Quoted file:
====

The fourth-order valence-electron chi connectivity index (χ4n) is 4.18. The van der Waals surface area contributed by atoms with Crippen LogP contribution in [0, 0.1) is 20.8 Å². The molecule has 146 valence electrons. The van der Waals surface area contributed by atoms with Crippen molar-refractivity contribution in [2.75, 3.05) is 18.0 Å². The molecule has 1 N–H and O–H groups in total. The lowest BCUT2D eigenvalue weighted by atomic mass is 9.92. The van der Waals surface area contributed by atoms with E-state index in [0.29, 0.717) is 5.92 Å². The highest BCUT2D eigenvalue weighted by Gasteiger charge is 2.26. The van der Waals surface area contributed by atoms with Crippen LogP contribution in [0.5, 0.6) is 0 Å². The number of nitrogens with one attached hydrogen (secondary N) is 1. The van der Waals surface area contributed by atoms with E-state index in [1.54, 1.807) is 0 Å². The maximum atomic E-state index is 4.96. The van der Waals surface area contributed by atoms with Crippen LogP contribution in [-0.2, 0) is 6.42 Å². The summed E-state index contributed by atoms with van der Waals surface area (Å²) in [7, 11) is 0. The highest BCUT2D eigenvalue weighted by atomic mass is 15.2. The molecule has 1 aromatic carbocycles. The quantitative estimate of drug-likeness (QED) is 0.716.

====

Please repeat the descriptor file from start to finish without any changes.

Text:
The fourth-order valence-electron chi connectivity index (χ4n) is 4.18. The van der Waals surface area contributed by atoms with Crippen LogP contribution in [0, 0.1) is 20.8 Å². The molecule has 146 valence electrons. The van der Waals surface area contributed by atoms with Crippen molar-refractivity contribution in [2.75, 3.05) is 18.0 Å². The molecule has 1 N–H and O–H groups in total. The lowest BCUT2D eigenvalue weighted by atomic mass is 9.92. The van der Waals surface area contributed by atoms with E-state index in [0.29, 0.717) is 5.92 Å². The highest BCUT2D eigenvalue weighted by Gasteiger charge is 2.26. The van der Waals surface area contributed by atoms with Crippen LogP contribution in [0.5, 0.6) is 0 Å². The number of nitrogens with one attached hydrogen (secondary N) is 1. The van der Waals surface area contributed by atoms with E-state index in [1.54, 1.807) is 0 Å². The maximum atomic E-state index is 4.96. The van der Waals surface area contributed by atoms with Crippen LogP contribution in [-0.2, 0) is 6.42 Å². The summed E-state index contributed by atoms with van der Waals surface area (Å²) in [7, 11) is 0. The highest BCUT2D eigenvalue weighted by atomic mass is 15.2. The molecule has 1 aromatic carbocycles. The quantitative estimate of drug-likeness (QED) is 0.716.